A proposed law to ban gang patches from Government buildings poses safety concerns for front-line workers, according to the Public Services Association.
National MP Todd McClay believes he has the support to pass a private member bill which would see gang patches banned from public schools, hospitals and swimming pools.
PSA National Secretary Brenda Pilott said the Bill has not been thought through as it puts front-line staff in stressful situations they are ill-equipped to deal with.
Pilott said 59% of government workers are women.
"I think they will have very legitimate questions about how it will work in practice and who will be responsible for enforcing it," said Pilott.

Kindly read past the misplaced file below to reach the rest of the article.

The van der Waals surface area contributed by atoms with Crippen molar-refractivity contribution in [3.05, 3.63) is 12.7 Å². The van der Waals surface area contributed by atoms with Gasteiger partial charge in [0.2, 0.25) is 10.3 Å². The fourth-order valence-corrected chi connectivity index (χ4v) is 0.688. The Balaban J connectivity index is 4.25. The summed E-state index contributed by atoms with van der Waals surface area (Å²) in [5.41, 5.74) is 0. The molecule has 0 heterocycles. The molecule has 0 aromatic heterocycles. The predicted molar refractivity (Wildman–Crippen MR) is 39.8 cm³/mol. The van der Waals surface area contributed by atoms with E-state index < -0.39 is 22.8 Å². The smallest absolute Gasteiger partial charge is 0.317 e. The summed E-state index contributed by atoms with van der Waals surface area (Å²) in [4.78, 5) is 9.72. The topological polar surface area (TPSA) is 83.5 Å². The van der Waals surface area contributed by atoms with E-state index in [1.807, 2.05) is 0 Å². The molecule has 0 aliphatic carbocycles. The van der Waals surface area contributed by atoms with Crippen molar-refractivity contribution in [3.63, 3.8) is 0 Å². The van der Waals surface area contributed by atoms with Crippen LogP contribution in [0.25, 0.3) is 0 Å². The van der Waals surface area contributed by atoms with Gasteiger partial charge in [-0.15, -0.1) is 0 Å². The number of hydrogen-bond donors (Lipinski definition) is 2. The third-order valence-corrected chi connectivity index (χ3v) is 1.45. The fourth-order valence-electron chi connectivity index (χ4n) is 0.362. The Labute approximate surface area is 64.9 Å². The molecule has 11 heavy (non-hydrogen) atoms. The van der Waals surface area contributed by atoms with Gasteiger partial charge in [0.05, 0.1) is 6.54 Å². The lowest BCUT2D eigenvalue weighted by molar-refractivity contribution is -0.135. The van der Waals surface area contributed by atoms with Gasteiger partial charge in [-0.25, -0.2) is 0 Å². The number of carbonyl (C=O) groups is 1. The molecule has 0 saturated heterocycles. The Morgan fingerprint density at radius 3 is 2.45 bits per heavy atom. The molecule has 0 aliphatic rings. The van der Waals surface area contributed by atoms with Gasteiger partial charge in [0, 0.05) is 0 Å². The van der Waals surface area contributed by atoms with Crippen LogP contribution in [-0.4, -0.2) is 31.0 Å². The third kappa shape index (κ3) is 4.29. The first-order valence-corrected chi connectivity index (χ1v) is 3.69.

"Imagine a staff member at a small rural office trying to tell a
patched gang member in their local community that they won't be
served or that they have to leave the premises.
"It could put staff in a very difficult situation which they are not equipped to deal with."
The bill has also been criticised by the Mana Party who says it is a waste of time.
"It's a completely dumb idea, if they do that then I might wear a patch to Parliament myself," said party leader Hone Harawira.
Under the proposed law, gang members who enter a government department or council swimming pool wearing a patch could face arrest, a $2000 fine, and the destruction of their gang insignia.
The bill is modelled on a Wanganui District bylaw banning the patches in some public places.
The bylaw has had to be modified since it was introduced in 2009 after it was successfully challenged by a member of the Hells Angels gang.
McClay is hoping to evade legal challenges to his private member's bill by listing all the recognised gang patches in the legislation.